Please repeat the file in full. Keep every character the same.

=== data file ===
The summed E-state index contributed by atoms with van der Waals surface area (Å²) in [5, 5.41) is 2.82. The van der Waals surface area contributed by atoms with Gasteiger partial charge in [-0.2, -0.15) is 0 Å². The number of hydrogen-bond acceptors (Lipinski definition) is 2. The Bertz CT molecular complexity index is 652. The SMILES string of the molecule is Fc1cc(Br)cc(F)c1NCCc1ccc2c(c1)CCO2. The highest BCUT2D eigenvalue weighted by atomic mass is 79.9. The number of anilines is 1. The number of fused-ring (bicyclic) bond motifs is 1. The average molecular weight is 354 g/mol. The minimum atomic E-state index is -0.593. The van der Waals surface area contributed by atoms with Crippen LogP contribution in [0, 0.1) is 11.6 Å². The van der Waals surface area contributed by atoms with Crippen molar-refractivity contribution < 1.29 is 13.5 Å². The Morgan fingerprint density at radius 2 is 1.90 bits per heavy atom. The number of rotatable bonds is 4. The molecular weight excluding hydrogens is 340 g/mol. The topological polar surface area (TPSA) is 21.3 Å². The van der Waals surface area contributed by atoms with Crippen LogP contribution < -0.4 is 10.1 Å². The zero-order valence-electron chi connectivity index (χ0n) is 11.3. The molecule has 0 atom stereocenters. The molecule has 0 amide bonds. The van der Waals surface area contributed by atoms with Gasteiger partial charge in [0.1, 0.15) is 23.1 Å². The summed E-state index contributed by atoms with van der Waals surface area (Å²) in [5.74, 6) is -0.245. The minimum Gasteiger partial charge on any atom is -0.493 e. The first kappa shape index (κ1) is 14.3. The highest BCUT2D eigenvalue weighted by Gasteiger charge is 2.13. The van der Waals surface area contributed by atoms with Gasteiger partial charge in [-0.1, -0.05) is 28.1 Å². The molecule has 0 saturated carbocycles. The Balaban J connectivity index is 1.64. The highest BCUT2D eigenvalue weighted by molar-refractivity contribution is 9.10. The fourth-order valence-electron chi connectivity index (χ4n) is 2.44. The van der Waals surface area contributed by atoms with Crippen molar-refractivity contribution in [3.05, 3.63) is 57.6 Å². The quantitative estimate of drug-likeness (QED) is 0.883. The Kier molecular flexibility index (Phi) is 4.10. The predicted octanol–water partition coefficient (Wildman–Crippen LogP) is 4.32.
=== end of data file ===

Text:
The summed E-state index contributed by atoms with van der Waals surface area (Å²) in [5, 5.41) is 2.82. The van der Waals surface area contributed by atoms with Gasteiger partial charge in [-0.2, -0.15) is 0 Å². The number of hydrogen-bond acceptors (Lipinski definition) is 2. The Bertz CT molecular complexity index is 652. The SMILES string of the molecule is Fc1cc(Br)cc(F)c1NCCc1ccc2c(c1)CCO2. The highest BCUT2D eigenvalue weighted by atomic mass is 79.9. The number of anilines is 1. The number of fused-ring (bicyclic) bond motifs is 1. The average molecular weight is 354 g/mol. The minimum atomic E-state index is -0.593. The van der Waals surface area contributed by atoms with Crippen LogP contribution in [0, 0.1) is 11.6 Å². The van der Waals surface area contributed by atoms with Crippen molar-refractivity contribution < 1.29 is 13.5 Å². The Morgan fingerprint density at radius 2 is 1.90 bits per heavy atom. The number of rotatable bonds is 4. The molecular weight excluding hydrogens is 340 g/mol. The topological polar surface area (TPSA) is 21.3 Å². The van der Waals surface area contributed by atoms with Crippen LogP contribution < -0.4 is 10.1 Å². The zero-order valence-electron chi connectivity index (χ0n) is 11.3. The molecule has 0 atom stereocenters. The molecule has 0 amide bonds. The van der Waals surface area contributed by atoms with Gasteiger partial charge in [0.1, 0.15) is 23.1 Å². The summed E-state index contributed by atoms with van der Waals surface area (Å²) in [5.74, 6) is -0.245. The minimum Gasteiger partial charge on any atom is -0.493 e. The first kappa shape index (κ1) is 14.3. The highest BCUT2D eigenvalue weighted by Gasteiger charge is 2.13. The van der Waals surface area contributed by atoms with Gasteiger partial charge in [-0.1, -0.05) is 28.1 Å². The molecule has 0 saturated carbocycles. The Balaban J connectivity index is 1.64. The highest BCUT2D eigenvalue weighted by molar-refractivity contribution is 9.10. The fourth-order valence-electron chi connectivity index (χ4n) is 2.44. The van der Waals surface area contributed by atoms with Crippen molar-refractivity contribution in [3.05, 3.63) is 57.6 Å². The quantitative estimate of drug-likeness (QED) is 0.883. The Kier molecular flexibility index (Phi) is 4.10. The predicted octanol–water partition coefficient (Wildman–Crippen LogP) is 4.32.